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National Labor Relations Board Allows Creature Comforts Union Vote

Creature Comforts employees held a rally at Little Kings in January to kick off their union drive. [Mark Taylor/file]

After seven months of hearings, the National Labor Relations Board has sided with the workers of Creature Comforts Brewing Co. and granted their petition for a union election. Production, maintenance and taproom employees of Creature Comforts who were employed as of Aug. 20 will soon get to vote on whether they want to be represented by the Brewing Union of Georgia in labor negotiations.

The BUG originally requested a union election back in January, when it became clear that Creature Comforts would not voluntarily recognize it. The company then filed a petition with the NLRB seeking recognition for the union, triggering a lengthy hearings process.

While the union wanted to represent all of Creature Comforts, management fought during the hearings to whittle down the size of the union. The company argued that some employees were actually managers and shouldn’t be allowed to join. Creature Comforts also tried to limit the union to one facility only—the newer one at Southern Mill, a renovated former denim factory in the Boulevard area—arguing that production and maintenance employees of that facility do not share a community of interest with taproom employees at its original downtown location. 

“It’s about controlling the company,” BUG organizer Joseph Carter said. “They wanted a tiny unit in Southern Mill, mostly in packaging, but the union wanted to cover the whole company. If you have a unit that covers both of the warehouses [including the original Snow Tire location], you gain a lot of power.”

In the decision, essentially all of the arguments made by management were rejected for lack of evidence. Creature Comforts workers, on the other hand, were able to convincingly demonstrate to the NLRB that the company’s two facilities are tightly connected, with materials and maintenance crews going back and forth between the two quite often. Furthermore, they demonstrated that some positions referred to as “managers” by the company do not actually have decision-making power and should rightly be allowed to join the union.

The NLRB decided in favor of Creature Comforts workers on every point except one—their desire to include seasonal workers in the union. Only full-time and regular part-time workers employed as of Aug. 20 will be allowed to vote in the upcoming union election.

“We founded Creature Comforts to build something different. At our core, we are focused on fostering human connection. For us, that includes creating an environment where anyone can discuss anything over a beer,” CEO Chris Herron said in a statement to Flagpole. “With that in mind, we fully respect those employees who are exercising their rights and have always supported individual voices to be heard. We have all been awaiting the NLRB’s decision for seven months, and while we do not agree with the recent ruling on the bargaining unit, we will continue to follow all the appropriate processes and rules as we move forward. We look forward to having an opportunity to defend ourselves against the unfair labor practice claims in the future, and we remain committed to ensuring that all our employees feel supported and empowered.”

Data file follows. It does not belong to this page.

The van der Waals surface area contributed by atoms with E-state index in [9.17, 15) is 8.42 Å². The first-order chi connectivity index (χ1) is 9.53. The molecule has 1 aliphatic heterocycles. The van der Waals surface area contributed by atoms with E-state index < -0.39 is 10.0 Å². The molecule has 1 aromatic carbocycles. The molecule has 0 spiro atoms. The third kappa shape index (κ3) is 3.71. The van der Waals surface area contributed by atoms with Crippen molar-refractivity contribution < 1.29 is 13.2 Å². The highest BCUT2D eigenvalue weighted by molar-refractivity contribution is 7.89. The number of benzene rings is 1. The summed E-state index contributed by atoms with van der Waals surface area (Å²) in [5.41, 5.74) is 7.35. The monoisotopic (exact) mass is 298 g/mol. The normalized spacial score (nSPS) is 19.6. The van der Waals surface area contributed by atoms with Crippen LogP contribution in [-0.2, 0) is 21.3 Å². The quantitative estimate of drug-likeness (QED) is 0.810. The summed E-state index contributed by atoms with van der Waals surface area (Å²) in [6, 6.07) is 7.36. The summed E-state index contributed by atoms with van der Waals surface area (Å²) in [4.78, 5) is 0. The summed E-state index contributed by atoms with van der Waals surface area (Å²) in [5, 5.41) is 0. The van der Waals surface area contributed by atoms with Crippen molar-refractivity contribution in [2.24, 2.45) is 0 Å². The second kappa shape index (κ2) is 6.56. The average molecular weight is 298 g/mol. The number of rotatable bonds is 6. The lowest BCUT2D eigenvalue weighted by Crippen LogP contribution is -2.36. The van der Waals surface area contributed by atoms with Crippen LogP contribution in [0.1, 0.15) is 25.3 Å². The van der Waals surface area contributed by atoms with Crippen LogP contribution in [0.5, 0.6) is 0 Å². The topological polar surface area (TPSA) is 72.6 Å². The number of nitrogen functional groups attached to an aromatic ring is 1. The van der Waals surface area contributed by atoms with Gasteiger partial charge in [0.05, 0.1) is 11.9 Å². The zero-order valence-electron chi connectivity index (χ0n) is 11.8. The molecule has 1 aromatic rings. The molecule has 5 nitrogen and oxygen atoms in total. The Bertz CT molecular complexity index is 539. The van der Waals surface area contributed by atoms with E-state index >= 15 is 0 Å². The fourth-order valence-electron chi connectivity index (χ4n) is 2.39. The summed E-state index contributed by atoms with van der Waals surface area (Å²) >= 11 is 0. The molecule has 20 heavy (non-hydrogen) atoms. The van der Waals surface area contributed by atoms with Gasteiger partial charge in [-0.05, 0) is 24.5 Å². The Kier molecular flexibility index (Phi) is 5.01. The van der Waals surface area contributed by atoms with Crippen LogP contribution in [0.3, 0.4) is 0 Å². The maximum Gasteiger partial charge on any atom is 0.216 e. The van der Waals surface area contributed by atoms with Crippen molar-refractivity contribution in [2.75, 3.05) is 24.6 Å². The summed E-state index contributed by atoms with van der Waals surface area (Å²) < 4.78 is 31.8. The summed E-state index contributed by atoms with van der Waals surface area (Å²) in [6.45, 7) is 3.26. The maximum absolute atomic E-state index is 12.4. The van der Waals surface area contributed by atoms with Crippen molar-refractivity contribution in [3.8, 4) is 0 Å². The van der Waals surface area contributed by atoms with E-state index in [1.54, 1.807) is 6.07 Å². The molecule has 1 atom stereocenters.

A vote on forming the union will be coming soon, although it’s still unclear exactly when. Since so much time had passed since the original petition in January, the NLRB has asked both parties to submit new dates for when they want the election to take place. The board—which dates back to the New Deal and enforces laws related to collective bargaining and unfair labor practices—consists of five members appointed by the president for five-year terms.

“Originally, we proposed mid-February, and the company proposed mid-March,” Carter said. “We’re well past that. We would like to have [the election] as soon as possible. The workers are ready to vote.”

The Brewing Union of Georgia will ask for an election date sometime at the end of September or early October, according to Carter, but management may continue to ask for delay. Management could also appeal the NLRB’s decision, but even if they do, they can’t delay the election. Once a date is set, which should be soon, that date will almost certainly be final. [UPDATE: The election has been scheduled for Oct. 3.]

Carter said he believes that the resistance Creature Comforts management has shown to unionization actually makes it more likely the union will win the election. “It’s been a long haul,” Carter said. “There’s been a lot of frustration, but I think we have a great chance of winning. Management continues to show that they just don’t care about workers. I think we’re going to win.”

Blake Aued contributed reporting to this article.